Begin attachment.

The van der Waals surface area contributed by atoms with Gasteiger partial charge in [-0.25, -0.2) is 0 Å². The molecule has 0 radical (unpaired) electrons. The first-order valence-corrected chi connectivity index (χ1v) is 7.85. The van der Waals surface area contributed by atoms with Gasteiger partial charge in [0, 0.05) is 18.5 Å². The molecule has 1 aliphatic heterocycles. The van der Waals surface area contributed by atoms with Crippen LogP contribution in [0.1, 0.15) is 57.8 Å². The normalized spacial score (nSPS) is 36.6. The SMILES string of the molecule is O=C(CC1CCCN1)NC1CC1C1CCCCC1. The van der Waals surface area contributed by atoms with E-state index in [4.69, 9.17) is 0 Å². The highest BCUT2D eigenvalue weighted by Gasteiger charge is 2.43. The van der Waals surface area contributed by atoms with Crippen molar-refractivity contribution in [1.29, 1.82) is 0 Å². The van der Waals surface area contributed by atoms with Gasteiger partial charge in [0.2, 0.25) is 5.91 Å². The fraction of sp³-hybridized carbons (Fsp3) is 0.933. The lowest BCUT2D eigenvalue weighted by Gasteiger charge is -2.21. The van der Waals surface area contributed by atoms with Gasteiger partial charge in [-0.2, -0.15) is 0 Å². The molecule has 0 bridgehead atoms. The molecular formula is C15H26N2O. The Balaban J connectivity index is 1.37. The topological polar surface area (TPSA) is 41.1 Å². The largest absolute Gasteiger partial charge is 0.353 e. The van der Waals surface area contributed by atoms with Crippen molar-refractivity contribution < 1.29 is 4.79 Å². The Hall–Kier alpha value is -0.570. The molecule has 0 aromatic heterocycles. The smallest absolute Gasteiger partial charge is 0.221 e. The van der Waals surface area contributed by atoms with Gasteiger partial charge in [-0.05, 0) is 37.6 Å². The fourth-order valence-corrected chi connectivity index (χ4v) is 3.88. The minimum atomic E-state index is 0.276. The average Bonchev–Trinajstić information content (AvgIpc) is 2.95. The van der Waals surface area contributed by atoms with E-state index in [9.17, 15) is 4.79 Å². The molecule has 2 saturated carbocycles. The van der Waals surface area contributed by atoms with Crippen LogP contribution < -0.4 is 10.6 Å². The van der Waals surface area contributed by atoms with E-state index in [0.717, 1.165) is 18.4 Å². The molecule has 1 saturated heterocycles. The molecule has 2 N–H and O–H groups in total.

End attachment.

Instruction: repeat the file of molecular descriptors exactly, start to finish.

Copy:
The van der Waals surface area contributed by atoms with Gasteiger partial charge in [-0.25, -0.2) is 0 Å². The molecule has 0 radical (unpaired) electrons. The first-order valence-corrected chi connectivity index (χ1v) is 7.85. The van der Waals surface area contributed by atoms with Gasteiger partial charge in [0, 0.05) is 18.5 Å². The molecule has 1 aliphatic heterocycles. The van der Waals surface area contributed by atoms with Crippen LogP contribution in [0.1, 0.15) is 57.8 Å². The normalized spacial score (nSPS) is 36.6. The SMILES string of the molecule is O=C(CC1CCCN1)NC1CC1C1CCCCC1. The van der Waals surface area contributed by atoms with E-state index in [4.69, 9.17) is 0 Å². The highest BCUT2D eigenvalue weighted by Gasteiger charge is 2.43. The van der Waals surface area contributed by atoms with Crippen molar-refractivity contribution in [1.29, 1.82) is 0 Å². The van der Waals surface area contributed by atoms with Gasteiger partial charge in [0.2, 0.25) is 5.91 Å². The fraction of sp³-hybridized carbons (Fsp3) is 0.933. The lowest BCUT2D eigenvalue weighted by Gasteiger charge is -2.21. The van der Waals surface area contributed by atoms with Gasteiger partial charge in [-0.2, -0.15) is 0 Å². The molecule has 0 bridgehead atoms. The molecular formula is C15H26N2O. The Balaban J connectivity index is 1.37. The topological polar surface area (TPSA) is 41.1 Å². The largest absolute Gasteiger partial charge is 0.353 e. The van der Waals surface area contributed by atoms with Crippen molar-refractivity contribution < 1.29 is 4.79 Å². The Hall–Kier alpha value is -0.570. The molecule has 0 aromatic heterocycles. The smallest absolute Gasteiger partial charge is 0.221 e. The van der Waals surface area contributed by atoms with Gasteiger partial charge in [-0.05, 0) is 37.6 Å². The fourth-order valence-corrected chi connectivity index (χ4v) is 3.88. The minimum atomic E-state index is 0.276. The average Bonchev–Trinajstić information content (AvgIpc) is 2.95. The van der Waals surface area contributed by atoms with E-state index in [9.17, 15) is 4.79 Å². The molecule has 2 saturated carbocycles. The van der Waals surface area contributed by atoms with Crippen LogP contribution < -0.4 is 10.6 Å². The van der Waals surface area contributed by atoms with E-state index in [0.717, 1.165) is 18.4 Å². The molecule has 1 saturated heterocycles. The molecule has 2 N–H and O–H groups in total.